Blood Test ft3 ft4 TSH - Round 2

Hi everybody.

i got many responses for my last post, that's why i wanted to thank this community once again.

Now i have again a question:

Because of my last blood test i decided to medicate myself with T3 as suggested from many users. But then i thought about it again, it didn't feel right because i am still young and i can't believe, that my thyroid is shutting down and i have to fix it with medication.

How ever i stopped my medication with hoping that my thyroid will work well again.

i tried to fix my lifestyle that could decrease my own t3 production like less sleep etc.

Last week i tested my blood again:

ft3 has the same value as the last blood test.

ft4 is a bit less then last time

TSH has increased a lot.

I don't know how interpret my TSH value. My thoughts :

- I stopped t3 medication, that means my body has to build t3 by itself again.

For this reason my TSH has increased. - increased TSH means , my body wants to build more t3

- On the other side it doesn't make any sense, because my ft3 level has reached the same value as before the medication. So my body shouldn't have the need to build much more ft3. Because it is used to 4.3 pmol/l.

Why has TSH increased this much ?

Can that be, that the external medication and changing my lifestyle could have set a new ideal t3-level?

What do you think, are there any explanation for increased TSH even tough ft3 and ft4 hasn't changed?

I would be very glad, if you guys could help me.

And this are my results from last time :

fT4: 12.8 pmol/l. Reference : 10-28.0 pmol/l

fT3 : 4.3 pmol/l. Reference : 3.0 -9.5 pmol/l

TSH: 2.096 mU/l Reference : 0.1 - 4.0 mU/l

Recent test results:

fT4: 12.4 pmol/l. Reference : 10-28.0 pmol/l

fT3 : 4.3 pmol/l. Reference : 3.0 -9.5 pmol/l

TSH: 4.759 mU/l Reference : 0.1 - 4.0 mU/l -> has increased !! last time 2.096 mU/l !!!!

Additional info :

- I tested antibodies with the first blood test and they were normal, thats why i didn't test it again.

- As i medicated myself i started with 25 mcg and went to 75 mcg .As i stopped i reduced 25mcg every 4 day.

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8 Replies

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  • I'm not sure I can give a satisfactory answer to your question, but I do feel you should have learnt a lot more about thyroid before starting to self-treat.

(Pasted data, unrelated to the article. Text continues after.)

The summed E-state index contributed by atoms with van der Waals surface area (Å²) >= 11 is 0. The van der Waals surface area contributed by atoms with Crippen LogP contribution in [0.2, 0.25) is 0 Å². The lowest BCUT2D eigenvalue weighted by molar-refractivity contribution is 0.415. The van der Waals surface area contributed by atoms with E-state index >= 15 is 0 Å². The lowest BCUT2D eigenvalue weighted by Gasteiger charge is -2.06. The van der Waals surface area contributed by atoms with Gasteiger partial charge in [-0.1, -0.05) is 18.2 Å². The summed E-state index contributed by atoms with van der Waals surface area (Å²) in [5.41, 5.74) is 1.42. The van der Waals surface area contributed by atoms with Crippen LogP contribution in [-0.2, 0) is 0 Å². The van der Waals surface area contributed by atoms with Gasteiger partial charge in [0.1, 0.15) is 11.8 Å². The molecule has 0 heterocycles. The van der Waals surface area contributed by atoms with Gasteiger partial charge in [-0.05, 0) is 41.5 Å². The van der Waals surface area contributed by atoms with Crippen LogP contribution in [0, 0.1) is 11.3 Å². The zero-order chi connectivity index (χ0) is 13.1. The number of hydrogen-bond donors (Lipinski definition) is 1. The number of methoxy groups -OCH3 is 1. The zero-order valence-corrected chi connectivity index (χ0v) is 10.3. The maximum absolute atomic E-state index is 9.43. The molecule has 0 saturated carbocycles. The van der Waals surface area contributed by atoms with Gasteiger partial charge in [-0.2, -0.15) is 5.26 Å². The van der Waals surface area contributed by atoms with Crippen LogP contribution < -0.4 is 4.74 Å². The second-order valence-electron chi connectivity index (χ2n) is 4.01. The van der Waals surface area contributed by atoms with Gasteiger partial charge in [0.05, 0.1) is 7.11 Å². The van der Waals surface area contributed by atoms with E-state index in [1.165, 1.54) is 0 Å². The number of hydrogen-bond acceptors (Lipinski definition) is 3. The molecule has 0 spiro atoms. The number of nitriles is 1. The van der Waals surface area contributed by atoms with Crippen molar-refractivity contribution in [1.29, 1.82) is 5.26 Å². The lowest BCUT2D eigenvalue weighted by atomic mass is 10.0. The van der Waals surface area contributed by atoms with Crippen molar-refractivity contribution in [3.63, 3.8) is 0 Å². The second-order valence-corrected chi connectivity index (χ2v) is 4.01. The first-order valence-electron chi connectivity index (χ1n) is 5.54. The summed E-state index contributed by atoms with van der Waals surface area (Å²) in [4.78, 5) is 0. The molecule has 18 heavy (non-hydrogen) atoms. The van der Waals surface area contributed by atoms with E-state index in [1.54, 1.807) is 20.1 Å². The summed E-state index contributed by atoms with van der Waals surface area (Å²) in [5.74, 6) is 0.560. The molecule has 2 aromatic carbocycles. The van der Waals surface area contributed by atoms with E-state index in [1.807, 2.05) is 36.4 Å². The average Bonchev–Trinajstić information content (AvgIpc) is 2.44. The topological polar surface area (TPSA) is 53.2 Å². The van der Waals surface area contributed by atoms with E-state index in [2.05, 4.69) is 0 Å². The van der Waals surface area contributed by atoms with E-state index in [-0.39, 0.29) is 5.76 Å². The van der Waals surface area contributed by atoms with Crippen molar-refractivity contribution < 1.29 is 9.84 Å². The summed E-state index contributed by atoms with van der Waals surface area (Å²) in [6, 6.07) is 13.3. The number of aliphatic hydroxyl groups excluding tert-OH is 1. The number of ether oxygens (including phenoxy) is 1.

Age has absolutely nothing to do with thyroid disfunction. I've been hypo since I was a child. Some people are born with it. And, by taking T3, you are not 'fixing' your thyroid with 'medication'. What you are doing it replacing the hormone your gland can no-longer make, with synthetic hormone (not a 'medication' because it doesn't 'fix' anything).

    You don't say how much T3 you were taking - nor why you chose T3 over levo, to start with - but it was sheer folly to just stop it like that. And, you obviously weren't taking enough, because at 4.3 pmol/l. Reference : 3.0 -9.5 pmol/l, you were very under-medicated. Your FT3 was a long way off mid-range even (are you sure about that range? it's rather broad). And, your TSH was too high at 2.096. So, I cannot imagine why you decided to stop the T3. Were both tests done at the same time of day? And your body does need more T3, even if it is 'used to' that level. That's not how it works. :)

    So, I would suggest you go back onto the T3, but at the same time, do some reading about the workings of the thyroid, thyroid hormone and thyroid hormone replacement. You're going to make yourself very ill if you mess around with it like that. :)

  • Hi greygoose, thank you for your reply.

    - The range was given by the lab.

    - The first blood test was at 10 am and the second at 12 am

    - The second blood tests was done after having stopped the medication for 2 weeks.

    - As i medicated myself i started with 25 mcg and went to 75 mcg .As i stopped i reduced 25mcg every 4 day.

    I send my result of my first blood test to a doctor, who should be a specialist regarding thyroid. But he didn't want to treat me, because in his eyes those values are in the range. He said, TSH changes very slowly. And ft3 and ft4 changes as well during a day.

    And i am a bit afraid to order T3 from the internet. When the customs catches me i will be in trouble. One more reason to stop the medication was, that my t3 depot was going out of stock. And i wanted to cut it back slowly.